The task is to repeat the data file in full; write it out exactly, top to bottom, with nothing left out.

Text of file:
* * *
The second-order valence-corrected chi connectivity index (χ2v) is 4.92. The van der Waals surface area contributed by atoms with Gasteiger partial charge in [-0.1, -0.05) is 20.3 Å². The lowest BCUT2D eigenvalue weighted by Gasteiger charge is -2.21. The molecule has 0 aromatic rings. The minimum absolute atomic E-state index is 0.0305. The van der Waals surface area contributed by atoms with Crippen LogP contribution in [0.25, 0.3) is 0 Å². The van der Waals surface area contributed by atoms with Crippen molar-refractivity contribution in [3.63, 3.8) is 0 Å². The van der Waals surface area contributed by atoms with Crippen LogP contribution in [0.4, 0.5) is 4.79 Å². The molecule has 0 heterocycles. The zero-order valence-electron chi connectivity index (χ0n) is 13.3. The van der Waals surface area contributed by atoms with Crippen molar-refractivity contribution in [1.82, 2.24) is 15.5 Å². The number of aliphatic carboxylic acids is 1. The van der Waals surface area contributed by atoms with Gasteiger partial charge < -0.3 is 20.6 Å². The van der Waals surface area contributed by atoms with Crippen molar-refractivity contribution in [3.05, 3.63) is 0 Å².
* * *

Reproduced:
The second-order valence-corrected chi connectivity index (χ2v) is 4.92. The van der Waals surface area contributed by atoms with Gasteiger partial charge in [-0.1, -0.05) is 20.3 Å². The lowest BCUT2D eigenvalue weighted by Gasteiger charge is -2.21. The molecule has 0 aromatic rings. The minimum absolute atomic E-state index is 0.0305. The van der Waals surface area contributed by atoms with Crippen LogP contribution in [0.25, 0.3) is 0 Å². The van der Waals surface area contributed by atoms with Crippen molar-refractivity contribution in [3.63, 3.8) is 0 Å². The van der Waals surface area contributed by atoms with Crippen LogP contribution in [0.4, 0.5) is 4.79 Å². The molecule has 0 heterocycles. The zero-order valence-electron chi connectivity index (χ0n) is 13.3. The van der Waals surface area contributed by atoms with Crippen molar-refractivity contribution in [1.82, 2.24) is 15.5 Å². The number of aliphatic carboxylic acids is 1. The van der Waals surface area contributed by atoms with Gasteiger partial charge < -0.3 is 20.6 Å². The van der Waals surface area contributed by atoms with Crippen molar-refractivity contribution in [3.05, 3.63) is 0 Å².